When Australian Prime Minister John Howard made a public appeal for prayer for rain a month or so back, it provoked significant discussion amongst many of my colleagues. Many questioned the motives of the PM, particularly in light of the increasing propensity for Australian politics to court the Christian vote, much in the same way in which American Republicans have managed to successfully garner the conservative Christian vote over the past decade. Others questioned whether it is appropriate to ask for prayer without being prepared to act at the same time in response to the challenges. Given the PM's very public scepticism in relation to climate change, and unwillingness - or at least reluctance - to embrace any responsibility for reduction in carbon emissions, which are widely regarded as responsible for the changes in weather patterns which are evident throughout the world, and of which the extended Australian drought is just one evidence. The link between repentance (for actions which bring us to the present problem) and prayer was expressed. Then there were those who applauded the willingness of the PM to acknowledge the existence of a 'higher power' and a sense of dependence upon God. Other issues (such as cultural sensitivity) served to push the call into the background, many writing it off as a political stunt. Until...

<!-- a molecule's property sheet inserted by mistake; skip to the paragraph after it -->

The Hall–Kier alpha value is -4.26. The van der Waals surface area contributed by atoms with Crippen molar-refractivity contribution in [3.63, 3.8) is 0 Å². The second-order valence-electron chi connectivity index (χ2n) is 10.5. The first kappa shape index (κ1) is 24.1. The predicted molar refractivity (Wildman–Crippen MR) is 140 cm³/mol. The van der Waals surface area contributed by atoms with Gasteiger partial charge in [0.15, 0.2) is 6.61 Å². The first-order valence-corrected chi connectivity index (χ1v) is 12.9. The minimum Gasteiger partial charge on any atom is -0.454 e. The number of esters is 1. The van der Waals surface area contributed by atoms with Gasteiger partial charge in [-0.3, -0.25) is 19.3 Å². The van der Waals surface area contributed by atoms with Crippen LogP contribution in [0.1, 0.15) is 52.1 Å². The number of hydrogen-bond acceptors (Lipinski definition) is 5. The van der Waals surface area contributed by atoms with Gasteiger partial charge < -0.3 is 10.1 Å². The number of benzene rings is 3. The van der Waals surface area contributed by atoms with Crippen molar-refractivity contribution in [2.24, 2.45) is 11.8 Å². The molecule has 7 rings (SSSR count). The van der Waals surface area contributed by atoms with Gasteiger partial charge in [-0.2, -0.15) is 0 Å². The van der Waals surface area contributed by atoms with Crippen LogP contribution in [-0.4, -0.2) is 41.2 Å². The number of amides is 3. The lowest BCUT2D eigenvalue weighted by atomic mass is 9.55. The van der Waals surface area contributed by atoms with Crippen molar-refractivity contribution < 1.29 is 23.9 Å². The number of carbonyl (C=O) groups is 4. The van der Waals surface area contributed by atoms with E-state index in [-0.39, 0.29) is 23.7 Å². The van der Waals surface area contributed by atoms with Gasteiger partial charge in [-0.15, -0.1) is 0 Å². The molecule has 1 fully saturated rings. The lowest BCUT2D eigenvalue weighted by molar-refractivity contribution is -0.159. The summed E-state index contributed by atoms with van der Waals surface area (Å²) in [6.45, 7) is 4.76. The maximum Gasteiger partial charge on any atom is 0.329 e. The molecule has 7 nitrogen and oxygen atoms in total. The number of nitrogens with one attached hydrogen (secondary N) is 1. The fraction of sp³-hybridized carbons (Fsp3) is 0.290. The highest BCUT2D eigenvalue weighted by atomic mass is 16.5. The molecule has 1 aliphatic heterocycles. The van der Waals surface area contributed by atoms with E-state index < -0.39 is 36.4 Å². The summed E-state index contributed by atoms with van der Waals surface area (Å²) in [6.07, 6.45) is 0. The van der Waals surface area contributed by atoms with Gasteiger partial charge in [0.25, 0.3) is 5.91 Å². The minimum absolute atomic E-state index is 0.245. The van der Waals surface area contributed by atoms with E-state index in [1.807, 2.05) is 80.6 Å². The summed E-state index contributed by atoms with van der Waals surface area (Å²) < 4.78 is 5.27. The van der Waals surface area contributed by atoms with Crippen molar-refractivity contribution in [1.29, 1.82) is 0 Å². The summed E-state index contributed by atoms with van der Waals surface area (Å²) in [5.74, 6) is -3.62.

Last week in the Hunter Valley region, torrential rain fell - over 170 mm in 24 hours in some zones - causing severe flooding which resulted in the death of at least seven people and property damage estimated to be in excess of one billion dollars, not to mention the loss of personal property, memories, and disruption to family life. It is an unmitigated national disaster. Where in the world would you find a community in the middle of a drought suffering such flood damage?

But these events brought the PM's request back onto the national agenda. It began in an innocuous way for me, when a parent at school commented, "we prayed for rain, didn't we?" when discussing the situation. It is a theme which has been picked up by Philip Adams, and The Chaser team on last night's show (big file, but you only need to watch the first five minutes).

Which brings us back to the nature of prayer.